The ACA Debate Shows We Need to Change How We Talk About Health | Dean's Note

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The Trump administration is once more trying to kill the Affordable Care Act (ACA). In a recent federal appeals court filing, the Justice Department said it concurred with a federal judge in Texas, who ruled to strike down the ACA after deeming it unconstitutional.

This comes almost two years after the administration pushed to repeal the law and replace it with a plan that would have stripped health coverage from millions of Americans. The administration has never stopped trying to undermine the ACA. It has consistently chipped away at it by attempting to undermine its provisions and resisting efforts to expand the law’s reach. Yet this new attempt to undo the law through the courts is arguably its most direct challenge to the ACA’s existence since the GOP-led Senate failed to repeal the law in a dramatic, middle-of-the-night vote.

The Trump administration did not create the opposition to the ACA, of course. The law has been controversial since before it was even signed by President Obama in 2010. Beneath the din of political debate, however, has been the fact of the law’s implementation. And the fact is: The ACA has made Americans healthier .

Since the law’s passage, close to 20 million Americans have gained health insurance, giving them access to both treatment and the preventive services that can help them avoid the physical, mental and financial burden of disease. It has done this, in part, by expanding Medicaid, allowing children to remain on their parents’ insurance plan until age 26, prohibiting insurers from denying coverage based on preexisting conditions and requiring all individual and small group health plans to cover 10 core health benefits — including maternity care, mental health and substance use disorder services.

The ACA has been especially helpful to socioeconomically vulnerable populations. A 2016 study, for example, found better self-reported health among economically vulnerable adults in Arkansas and Kentucky, states that expanded Medicaid under the ACA. In the context of the opioid epidemic, Medicaid expansion has allowed people who struggle with addiction to access treatment.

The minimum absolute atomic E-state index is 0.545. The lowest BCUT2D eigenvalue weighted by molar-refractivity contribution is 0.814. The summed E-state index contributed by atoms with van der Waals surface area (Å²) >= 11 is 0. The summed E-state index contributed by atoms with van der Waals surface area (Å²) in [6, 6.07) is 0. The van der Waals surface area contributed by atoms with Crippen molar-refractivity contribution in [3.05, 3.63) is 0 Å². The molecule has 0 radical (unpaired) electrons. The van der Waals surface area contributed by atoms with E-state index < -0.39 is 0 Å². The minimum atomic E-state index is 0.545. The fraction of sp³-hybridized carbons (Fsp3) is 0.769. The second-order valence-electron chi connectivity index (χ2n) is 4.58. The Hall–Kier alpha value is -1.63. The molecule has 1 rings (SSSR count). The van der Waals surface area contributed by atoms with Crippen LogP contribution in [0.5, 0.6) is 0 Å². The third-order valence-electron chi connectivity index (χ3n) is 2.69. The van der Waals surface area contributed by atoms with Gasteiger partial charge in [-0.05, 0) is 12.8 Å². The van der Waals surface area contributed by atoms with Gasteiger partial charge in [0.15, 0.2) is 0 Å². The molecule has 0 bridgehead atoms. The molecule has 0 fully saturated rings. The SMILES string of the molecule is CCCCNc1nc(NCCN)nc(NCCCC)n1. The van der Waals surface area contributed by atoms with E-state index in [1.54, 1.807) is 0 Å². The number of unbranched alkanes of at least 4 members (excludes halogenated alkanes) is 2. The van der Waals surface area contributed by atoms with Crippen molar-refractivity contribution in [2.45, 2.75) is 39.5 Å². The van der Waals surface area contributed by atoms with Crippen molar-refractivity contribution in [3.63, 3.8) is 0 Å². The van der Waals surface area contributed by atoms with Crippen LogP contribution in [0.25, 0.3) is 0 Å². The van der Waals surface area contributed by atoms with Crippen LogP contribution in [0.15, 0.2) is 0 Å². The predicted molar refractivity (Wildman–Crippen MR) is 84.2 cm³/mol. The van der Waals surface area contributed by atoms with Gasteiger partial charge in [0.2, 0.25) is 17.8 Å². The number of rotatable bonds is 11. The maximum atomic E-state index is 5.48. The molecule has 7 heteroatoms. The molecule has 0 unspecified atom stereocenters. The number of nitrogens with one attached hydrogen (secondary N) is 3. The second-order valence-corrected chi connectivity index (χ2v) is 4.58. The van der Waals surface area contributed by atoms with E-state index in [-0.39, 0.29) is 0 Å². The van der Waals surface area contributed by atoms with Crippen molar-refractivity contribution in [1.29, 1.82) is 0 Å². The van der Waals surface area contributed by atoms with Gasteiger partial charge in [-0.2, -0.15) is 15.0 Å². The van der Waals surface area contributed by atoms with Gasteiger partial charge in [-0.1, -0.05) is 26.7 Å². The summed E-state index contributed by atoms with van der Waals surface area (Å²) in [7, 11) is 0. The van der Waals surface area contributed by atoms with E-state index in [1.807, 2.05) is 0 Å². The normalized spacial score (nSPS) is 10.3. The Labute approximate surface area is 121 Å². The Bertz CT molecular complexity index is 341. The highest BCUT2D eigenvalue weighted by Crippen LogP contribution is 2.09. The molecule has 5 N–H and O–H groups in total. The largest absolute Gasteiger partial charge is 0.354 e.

Why, then, has the ACA remained controversial?

Because while we may regard health care as a useful policy tool for improving people’s lives, we do not yet see it as a political nonnegotiable. This has allowed fights over the ACA to become business-as-usual in U.S. politics.

In many ways, this reflects gaps in how we currently talk about health. Health is a product of the social, economic and environmental conditions in which we live. The food we eat, the water we drink, the air we breathe, whether our children can access quality public education or our economy affords us a decent living standard — these are just some of the foundational forces that shape our health. Yet we rarely talk about these forces when we talk about health. Instead, for the most part, we limit our health conversation to the debate over health care.

We continue to see health care as interchangeable with health. When we don’t recognize that health is the product of the world around us and the sum total of our life experience — experiences over which we often have no control — we are liable to see illness as a personal failure, a result of poor choices made by the sick person. It is then a short step to believing we should not have universal health care, because that would be tantamount to subsidizing the irresponsibility of others.

Recognizing that health emerges far more from our circumstances than our individual choices shifts our focus, helping us to see how large-scale socioeconomic forces shape our health. Creating a healthier society means addressing these forces.

Providing universal health care is an important step in this direction, though it is not the whole journey. Health care levels the playing field, providing a corrective that can help restore health, even if it does not create the conditions that stop us from getting sick in the first place. By adopting a system of universal health care, we are acknowledging that we are all human, that we all face the same reality of illness and death, and that we should therefore care for each other as best we can.

A compassionate view of health urges us to change what we talk about when we talk about health, and move the health conversation beyond the ACA, to address the forces that shape health. When we recognize that health is a product of the world around us, we can begin to see it as a public good, and to invest, collectively, in the public schools, environmental regulations, safer neighborhoods and universal health care, that allow health to flourish.

It may seem paradoxical to suggest that the key to protecting the ACA is acknowledging the many ways that health is about more than health care. However, unless support for the ACA is rooted in a recalibration of how we think about health, it will always be subject to the vicissitudes of the political moment, and health care will always be seen as a commodity for the wealthy and the “deserving,” rather than a public good that should be accessible to all.

Our continued debate over the ACA means we still don’t recognize the role health care should play in ensuring no one falls through the cracks created by a world that is not yet fully geared towards generating health. The renewed attack on the ACA, much as it is unwelcome, is a chance for us to change how we talk about health, and address the core forces that make health care necessary in the first place.

I hope everyone has a terrific week. Until next week.

Warm regards,


Acknowledgement: I am grateful to Eric DelGizzo for his contributions to this Dean’s Note.